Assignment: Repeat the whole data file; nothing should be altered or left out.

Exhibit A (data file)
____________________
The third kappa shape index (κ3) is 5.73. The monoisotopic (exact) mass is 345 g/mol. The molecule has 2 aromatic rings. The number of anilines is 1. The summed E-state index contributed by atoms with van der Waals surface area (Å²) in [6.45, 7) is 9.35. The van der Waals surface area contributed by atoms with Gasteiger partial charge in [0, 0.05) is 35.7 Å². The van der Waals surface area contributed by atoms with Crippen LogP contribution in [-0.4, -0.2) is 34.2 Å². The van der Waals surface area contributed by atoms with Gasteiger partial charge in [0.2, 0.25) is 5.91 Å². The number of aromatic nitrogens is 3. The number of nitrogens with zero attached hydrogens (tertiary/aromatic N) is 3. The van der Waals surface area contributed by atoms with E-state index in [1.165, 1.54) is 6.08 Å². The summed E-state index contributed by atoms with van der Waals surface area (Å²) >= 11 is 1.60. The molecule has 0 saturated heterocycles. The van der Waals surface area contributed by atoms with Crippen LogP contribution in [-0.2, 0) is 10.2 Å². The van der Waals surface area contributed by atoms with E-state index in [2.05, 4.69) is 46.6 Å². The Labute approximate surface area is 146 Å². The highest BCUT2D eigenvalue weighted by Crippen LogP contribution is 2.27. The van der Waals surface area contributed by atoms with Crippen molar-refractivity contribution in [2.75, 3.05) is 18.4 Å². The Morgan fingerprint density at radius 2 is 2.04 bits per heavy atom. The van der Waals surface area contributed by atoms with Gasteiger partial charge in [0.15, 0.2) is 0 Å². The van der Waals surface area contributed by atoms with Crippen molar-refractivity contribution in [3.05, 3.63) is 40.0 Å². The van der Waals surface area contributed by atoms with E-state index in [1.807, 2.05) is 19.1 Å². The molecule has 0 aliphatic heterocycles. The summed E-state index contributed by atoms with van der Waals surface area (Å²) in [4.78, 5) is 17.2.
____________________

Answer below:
The third kappa shape index (κ3) is 5.73. The monoisotopic (exact) mass is 345 g/mol. The molecule has 2 aromatic rings. The number of anilines is 1. The summed E-state index contributed by atoms with van der Waals surface area (Å²) in [6.45, 7) is 9.35. The van der Waals surface area contributed by atoms with Gasteiger partial charge in [0, 0.05) is 35.7 Å². The van der Waals surface area contributed by atoms with Crippen LogP contribution in [-0.4, -0.2) is 34.2 Å². The van der Waals surface area contributed by atoms with Gasteiger partial charge in [0.2, 0.25) is 5.91 Å². The number of aromatic nitrogens is 3. The number of nitrogens with zero attached hydrogens (tertiary/aromatic N) is 3. The van der Waals surface area contributed by atoms with E-state index in [1.165, 1.54) is 6.08 Å². The summed E-state index contributed by atoms with van der Waals surface area (Å²) >= 11 is 1.60. The molecule has 0 saturated heterocycles. The van der Waals surface area contributed by atoms with Crippen LogP contribution in [-0.2, 0) is 10.2 Å². The van der Waals surface area contributed by atoms with E-state index in [2.05, 4.69) is 46.6 Å². The Labute approximate surface area is 146 Å². The highest BCUT2D eigenvalue weighted by Crippen LogP contribution is 2.27. The van der Waals surface area contributed by atoms with Crippen molar-refractivity contribution in [2.75, 3.05) is 18.4 Å². The Morgan fingerprint density at radius 2 is 2.04 bits per heavy atom. The van der Waals surface area contributed by atoms with Gasteiger partial charge in [0.15, 0.2) is 0 Å². The van der Waals surface area contributed by atoms with Crippen molar-refractivity contribution in [3.05, 3.63) is 40.0 Å². The van der Waals surface area contributed by atoms with E-state index in [1.807, 2.05) is 19.1 Å². The molecule has 0 aliphatic heterocycles. The summed E-state index contributed by atoms with van der Waals surface area (Å²) in [4.78, 5) is 17.2.